Iowa State cancels class on Biblical insights for business

After a faculty campaign, university calls off a class on applying the Bible to business.

MLA panel considers changes in the academic job search

Incredibly tight academic job market in the humanities is changing strategies of search committees and candidates.

Humanities scholars consider the role of peer review

At the MLA, scholars consider how radically to change the traditional models for deciding what gets published.

In evaluating digital humanities, enthusiasm may outpace best practices

Digital Humanities

Language and literature scholars have embraced technology in their research, but can they win tenure on it?

Debate over Chinese-funded institutes at American universities


As network of Chinese-funded institutes at American universities expands, some professors see opportunities. Others worry about academic freedom and whether centers promote "culturetainment," not scholarship.

Essay puts spotlight on uneasy relationships between faculty and adopted states


Iowa professor's critique of small town life in his adopted state reflects tensions many faculty members overcome as they take jobs in places they never imagined would be home.

How did a professor's stray email linking to an 'Inside Higher Ed' article result in a letter of reprimand?

How did a professor's stray email linking to an Inside Higher Ed article result in a letter of reprimand in his personnel file?

Historians Pledge Action on Harassment

In a new report to members of the American Historical Association, Mary Beth Norton, Mary Donlon Alger Professor of American History and Stephen H. Weiss Presidential Fellow at Cornell University and AHA president, pledged action on sexual harassment — including developing a procedure that could expel offenders from AHA events. While the association “has long been on record as decrying sexual harassment in employment,” Norton said, that “statement clearly needs expanding and updating.”

Norton said leaders within the association have been discussing the matter since the fall and recently decided to survey members about their experiences with harassment at past conventions. The association also held a session on harassment within the field at its annual meeting in January, during which members requested that AHA develop “best practices” to guide historians and their employers. It has therefore become clear, Norton said, that “rather than one statement, the AHA needed to adopt several: one on sexual harassment, setting forth principles and complaint procedures for our conventions and other meetings we organized, and others on such topics as hiring and mentoring, outlining principles and best practices in contexts over which we have no direct control.”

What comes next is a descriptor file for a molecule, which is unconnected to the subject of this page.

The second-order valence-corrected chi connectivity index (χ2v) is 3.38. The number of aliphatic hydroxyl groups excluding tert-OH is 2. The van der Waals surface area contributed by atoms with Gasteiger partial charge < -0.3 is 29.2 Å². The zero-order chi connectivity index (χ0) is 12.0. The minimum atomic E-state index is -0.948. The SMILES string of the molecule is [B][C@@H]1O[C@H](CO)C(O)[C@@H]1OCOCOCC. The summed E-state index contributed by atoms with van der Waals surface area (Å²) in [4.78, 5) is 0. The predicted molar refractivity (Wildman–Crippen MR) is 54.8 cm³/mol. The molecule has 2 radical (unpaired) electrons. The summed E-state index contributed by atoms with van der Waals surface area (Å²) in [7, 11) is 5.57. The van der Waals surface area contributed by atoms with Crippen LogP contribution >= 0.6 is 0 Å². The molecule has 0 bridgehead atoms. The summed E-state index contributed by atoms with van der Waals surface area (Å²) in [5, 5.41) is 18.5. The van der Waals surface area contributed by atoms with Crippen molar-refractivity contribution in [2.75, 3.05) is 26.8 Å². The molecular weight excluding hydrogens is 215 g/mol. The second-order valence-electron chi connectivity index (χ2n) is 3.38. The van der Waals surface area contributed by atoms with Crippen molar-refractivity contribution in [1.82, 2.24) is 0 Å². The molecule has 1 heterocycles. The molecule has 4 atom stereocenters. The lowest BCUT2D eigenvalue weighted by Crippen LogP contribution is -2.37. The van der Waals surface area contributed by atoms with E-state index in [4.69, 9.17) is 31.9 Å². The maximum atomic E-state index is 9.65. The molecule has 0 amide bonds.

Members of AHA’s governing Council have agreed on the basic outlines of a new procedure to promote appropriate behavior at association events, Norton said, and attendees should be required to consent to related guidelines during registration. An ombuds team also has been created to receive complaints about harassment at meetings. Possible sanctions against offenders include expulsion from the event. The statements and new procedure for addressing harassment will be drafted by an AHA Council committee. “We anticipate approval by the Council in June and full implementation at the 2019 AHA annual meeting in Chicago,” Norton said. 

Is this diversity newsletter?: 
Is this Career Advice newsletter?: 

Men Talking About Women in Math

No, it wasn’t satire. A poster inviting “all women who love math” to an all-male panel on the topic was widely criticized at Brigham Young University and beyond this week.

The university’s math department soon responded to the controversy on Facebook, saying that the poster was made by a student organization and had since been updated.

A university spokesperson referred a request for comment to the math department’s response, as well as to commentary from an undergraduate student who said she made the poster. 

Is this diversity newsletter?: 
Is this Career Advice newsletter?: 

Lego Grad Student Is Now an Assistant Professor

Known for his grimly humorous depictions of graduate student life in Lego blocks, and, of late, more politically charged messages, the social media figure Lego Grad Student was uncharacteristically joyful Wednesday in sharing that he’d accepted an assistant professorship (or at least his anonymous human creator had).

Lego Grad Student, who studied the social sciences at a large university on the West Coast, spent two years on the job market -- and just about as long making people laugh and cringe online. He debuted his Lego portraits in mid-2016 and quickly developed a major following: some 40,700 fans on Twitter alone.

Lego Grad Student’s creator said Wednesday that some in his new department know about his “other identity,” since several graduate students and professors mentioned it when he was visiting. Still, he said, he’d like to remain “semi-anonymous.” 

Asked about what his success communicates, Lego Grad Student said that he hopes it “provides some inspiration or hope to others.” But after going on the job market twice, he said, “I've also come to realize that the process is so arduous and uncertain that my words of support can only do so much to help endure the market season. It's the toughest experience I've had in recent memory.”

As for a possible Lego Assistant Professor, the jury is still out.

Is this diversity newsletter?: 
Is this Career Advice newsletter?: 


Subscribe to RSS - faculty
Back to Top